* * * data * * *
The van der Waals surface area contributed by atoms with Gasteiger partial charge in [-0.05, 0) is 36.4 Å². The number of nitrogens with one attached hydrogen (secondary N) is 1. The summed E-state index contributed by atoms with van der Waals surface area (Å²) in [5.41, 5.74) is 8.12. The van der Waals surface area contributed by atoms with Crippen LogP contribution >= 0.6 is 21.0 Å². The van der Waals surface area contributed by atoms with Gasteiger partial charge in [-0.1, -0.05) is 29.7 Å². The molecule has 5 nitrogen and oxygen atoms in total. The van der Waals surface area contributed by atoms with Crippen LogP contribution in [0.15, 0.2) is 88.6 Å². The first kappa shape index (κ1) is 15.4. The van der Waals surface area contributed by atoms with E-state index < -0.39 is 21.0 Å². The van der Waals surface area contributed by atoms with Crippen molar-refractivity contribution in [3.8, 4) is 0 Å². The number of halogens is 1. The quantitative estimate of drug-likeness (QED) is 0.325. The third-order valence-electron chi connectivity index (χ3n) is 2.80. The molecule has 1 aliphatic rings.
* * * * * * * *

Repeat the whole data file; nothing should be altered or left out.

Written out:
The van der Waals surface area contributed by atoms with Gasteiger partial charge in [-0.05, 0) is 36.4 Å². The number of nitrogens with one attached hydrogen (secondary N) is 1. The summed E-state index contributed by atoms with van der Waals surface area (Å²) in [5.41, 5.74) is 8.12. The van der Waals surface area contributed by atoms with Crippen LogP contribution >= 0.6 is 21.0 Å². The van der Waals surface area contributed by atoms with Gasteiger partial charge in [-0.1, -0.05) is 29.7 Å². The molecule has 5 nitrogen and oxygen atoms in total. The van der Waals surface area contributed by atoms with Crippen LogP contribution in [0.15, 0.2) is 88.6 Å². The first kappa shape index (κ1) is 15.4. The van der Waals surface area contributed by atoms with E-state index < -0.39 is 21.0 Å². The van der Waals surface area contributed by atoms with Crippen molar-refractivity contribution in [3.8, 4) is 0 Å². The number of halogens is 1. The quantitative estimate of drug-likeness (QED) is 0.325. The third-order valence-electron chi connectivity index (χ3n) is 2.80. The molecule has 1 aliphatic rings.